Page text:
When NBA owners and the players’ union unanimously agreed in 2016 to provide comprehensive health insurance for retired players, the two sides worked in harmony because they wanted to help people such as Phil Chenier.
Chenier spent 10 seasons in the league, a generation before players’ salaries resembled the gross domestic products of small countries, and retired in pain.
“All of the players that I talk to . . . we all are real excited about this plan in the way it has helped us and saved us,” the former Washington Bullets great told me Thursday afternoon from his home in Columbia, Md. Four years with this health-care package, Chenier’s voice still rings with gratitude.
The league and the union did not expand medical benefits for people such as Terrence Williams.
He was a 2009 lottery pick who spent six years in the NBA and reportedly made about $7 million in a career cut short after he brandished a firearm at the mother of his child in 2013. In retirement, Williams allegedly tried to dupe the league’s health-care program by submitting fake medical and dental claims for reimbursement. According to the U.S. attorney’s office in Manhattan, Williams was the mastermind among 18 former NBA players who submitted $3.9 million in false claims.
Some might question the motives of federal authorities, who seemed all too eager to publicize a scheme that involved high-profile names but just a small bundle of cash. During a news conference Wednesday, one prosecutor dropped a cringeworthy pun about “the defendants’ playbook.” And on an easel, officials propped up an oversized visual of a basketball rack that featured a breakdown of the case, just in case anybody forgot that — wait for it — ex-NBA players were arrested and charged.
However, if the charges are true, it’s hard to fathom how these players could lie and cheat and steal from the coffers of their own league. And even harder to comprehend just how little they cared about their elders, the men who helped shape the NBA into a global, billion-dollar industry, and whom this medical program was created to honor.
Chenier underwent two back surgeries in the twilight of his career. When he left the game, his knees hurt. So did his feet. Even today, he lumbers when he walks because he can’t use his toes. He’s almost 71 years old and requires frequent physical therapy. He also has a skin condition and has to see a dermatologist. And after battling prostate cancer, Chenier must check in with his urologist four times a year.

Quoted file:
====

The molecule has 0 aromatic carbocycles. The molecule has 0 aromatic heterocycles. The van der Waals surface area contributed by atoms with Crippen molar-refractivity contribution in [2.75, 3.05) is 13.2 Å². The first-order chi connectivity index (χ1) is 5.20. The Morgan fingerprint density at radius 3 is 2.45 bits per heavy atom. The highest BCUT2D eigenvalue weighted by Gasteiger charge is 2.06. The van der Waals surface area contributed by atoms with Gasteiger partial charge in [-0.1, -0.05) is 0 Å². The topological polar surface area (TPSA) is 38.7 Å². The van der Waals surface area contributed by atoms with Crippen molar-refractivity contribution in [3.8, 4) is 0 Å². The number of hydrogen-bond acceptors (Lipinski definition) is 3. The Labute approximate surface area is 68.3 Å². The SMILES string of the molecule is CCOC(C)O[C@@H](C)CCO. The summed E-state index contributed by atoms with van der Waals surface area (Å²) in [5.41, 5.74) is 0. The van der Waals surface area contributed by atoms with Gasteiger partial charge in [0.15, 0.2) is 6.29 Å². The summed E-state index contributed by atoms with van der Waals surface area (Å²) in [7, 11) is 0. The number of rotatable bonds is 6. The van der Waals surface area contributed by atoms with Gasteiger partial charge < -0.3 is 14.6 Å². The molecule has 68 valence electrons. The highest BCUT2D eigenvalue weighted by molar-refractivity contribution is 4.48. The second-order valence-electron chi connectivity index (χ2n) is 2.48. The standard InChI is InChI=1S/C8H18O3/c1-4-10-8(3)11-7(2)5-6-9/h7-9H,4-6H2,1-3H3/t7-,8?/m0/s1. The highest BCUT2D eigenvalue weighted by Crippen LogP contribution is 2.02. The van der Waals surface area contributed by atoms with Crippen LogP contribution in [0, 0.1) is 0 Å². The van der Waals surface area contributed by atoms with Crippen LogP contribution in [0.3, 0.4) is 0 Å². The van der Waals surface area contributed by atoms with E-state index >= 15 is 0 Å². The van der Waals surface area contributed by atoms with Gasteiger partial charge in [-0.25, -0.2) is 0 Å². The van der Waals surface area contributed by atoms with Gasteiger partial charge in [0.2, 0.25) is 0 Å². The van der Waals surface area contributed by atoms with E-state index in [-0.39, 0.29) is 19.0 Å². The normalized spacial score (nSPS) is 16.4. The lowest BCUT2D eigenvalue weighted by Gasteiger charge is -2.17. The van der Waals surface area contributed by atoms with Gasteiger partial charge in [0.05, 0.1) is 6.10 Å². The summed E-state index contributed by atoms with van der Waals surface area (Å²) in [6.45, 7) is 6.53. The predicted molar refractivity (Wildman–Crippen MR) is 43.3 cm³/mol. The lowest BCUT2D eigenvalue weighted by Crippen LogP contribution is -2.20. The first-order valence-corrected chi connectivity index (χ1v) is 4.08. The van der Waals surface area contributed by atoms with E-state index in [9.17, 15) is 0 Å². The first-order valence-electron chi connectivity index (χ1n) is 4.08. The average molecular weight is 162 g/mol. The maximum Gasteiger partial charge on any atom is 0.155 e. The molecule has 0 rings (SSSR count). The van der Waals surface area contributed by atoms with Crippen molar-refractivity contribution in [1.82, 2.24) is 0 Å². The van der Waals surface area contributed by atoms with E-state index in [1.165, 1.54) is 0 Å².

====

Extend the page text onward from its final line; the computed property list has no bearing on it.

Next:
Still, Chenier has a good life. He spends much of his time watching any one of his six grandkids or playing pinochle and dominoes.
Williams, who is accused of sending false provider invoices to the players in exchange for $230,000 in kickbacks, has a sweet retirement life, too. To celebrate his 34th birthday, Williams made it rain at a strip club — which he gleefully shared on Instagram.
If authorities indicted Williams as the lone wolf in this scheme, maybe we could believe that only one selfish individual had attempted to defraud the plan the very year it started. But Williams allegedly recruited other young retirees who were in the league as salaries swelled.
Glen “Big Baby” Davis, maybe the most notable name because he won a championship with the Boston Celtics, has remained somewhat relevant in his post-basketball days by hosting a podcast and working as a commentator for a celebrity basketball league. And yet he still allegedly tried to claim $132,000 from the benefits plan for dental work he never received.
Milton Palacio, who was recently hired as a Portland Trail Blazers assistant coach, was working in the developmental G League when authorities allege that he tried to claim nearly $75,000 in reimbursements for services he didn’t receive. Greg Smith was playing professionally in Taiwan when he allegedly tried to rip off the plan for $48,000 of dental work he couldn’t possibly have had done in Beverly Hills.
Their greed tainted the spirit of the health care plan, which the league and its players backed with pure intentions. On Thursday, when Chenier read a news story about the charges, he was astonished by the alleged conspiracy.
“Wow,” he said in reaction. “It’s kind of disappointing because this was a plan we were all excited about.”
Since signing up for the premium health coverage, Chenier said he doesn’t remember receiving one significant medical bill in the mail in four years. Now, Chenier wonders if the deeds of a few bad actors in the younger generation will impact the benefits for the old-timers.
The NBA and NBPA did the right thing in 2016. They created a blueprint for other leagues to follow, even for the rest of us. We should look after and take care of the generations that came before us, whether they played a decade of basketball in the 1970s or spent 30 years working in an office, or a factory, or a hospital. Our predecessors deserve more than token appreciation. They deserve comfort.
As union president Chris Paul said when the deal was reached, “At some point, one time or another, everybody out here is going to be a former player. You know what I mean? I think that shows how connected we are as a body of NBA players.”
That was the vision. But the indictment describes 18 men who stayed connected to the fraternity of former players only by leeching off what didn’t belong to them. If proven guilty, the true transgression was their disrespect to people such as Chenier.